Never Failed? The Local Reporting of the Blitzes in Coventry and Liverpool in 1940 and 1941

Guy Hodgson, Rachel Matthews

Research output: Contribution to journalArticlepeer-review

1 Citation (Scopus)

Abstract

The self-narrated position of the provincial press in the Second Word War is that newspapers were steadfast friends to the communities they sought to serve. Their stated role was to maintain publication in the face of adversity, providing simultaneously a vital flow of information and some semblance of normality; this role was never more important than in the wake of major destruction wrought by enemy bombs. However, a qualitative analysis of coverage of the Blitzes in Coventry 1940 and the Liverpool in 1941 suggests that the construction of events in line with the ‘Blitz Sprit’ by local titles was at odds with the experience of people on the ground. As such it leads us to suggest that the result was to undermine long-term confidence in the ability of the press to reflect reality.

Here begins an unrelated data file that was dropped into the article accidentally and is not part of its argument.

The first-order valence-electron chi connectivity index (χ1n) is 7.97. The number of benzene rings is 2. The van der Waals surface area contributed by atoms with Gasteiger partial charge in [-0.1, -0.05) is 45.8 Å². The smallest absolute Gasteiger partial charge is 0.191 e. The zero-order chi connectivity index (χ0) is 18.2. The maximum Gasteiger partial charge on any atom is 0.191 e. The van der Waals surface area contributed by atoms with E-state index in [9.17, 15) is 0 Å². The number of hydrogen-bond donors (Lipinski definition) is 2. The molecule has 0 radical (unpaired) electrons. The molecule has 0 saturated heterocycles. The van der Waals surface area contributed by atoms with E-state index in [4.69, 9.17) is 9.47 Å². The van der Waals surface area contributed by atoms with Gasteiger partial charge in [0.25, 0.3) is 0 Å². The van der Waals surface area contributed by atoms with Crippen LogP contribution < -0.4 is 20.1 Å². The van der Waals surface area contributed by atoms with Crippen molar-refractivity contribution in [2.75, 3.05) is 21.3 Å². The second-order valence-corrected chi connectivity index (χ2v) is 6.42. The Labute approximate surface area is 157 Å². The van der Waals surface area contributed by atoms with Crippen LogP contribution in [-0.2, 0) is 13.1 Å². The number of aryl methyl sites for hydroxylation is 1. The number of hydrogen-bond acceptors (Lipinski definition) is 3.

Original languageEnglish
Pages (from-to)162-176
Number of pages15
JournalMedia History
Volume27
Issue number2
Early online date29 May 2020
DOIs
Publication statusPublished - 2021

Bibliographical note

Publisher Copyright:
© 2020 Informa UK Limited, trading as Taylor & Francis Group.

Keywords

  • Blitz
  • Newspaper history
  • provincial press
  • Second World War

ASJC Scopus subject areas

  • Cultural Studies
  • Communication
  • History

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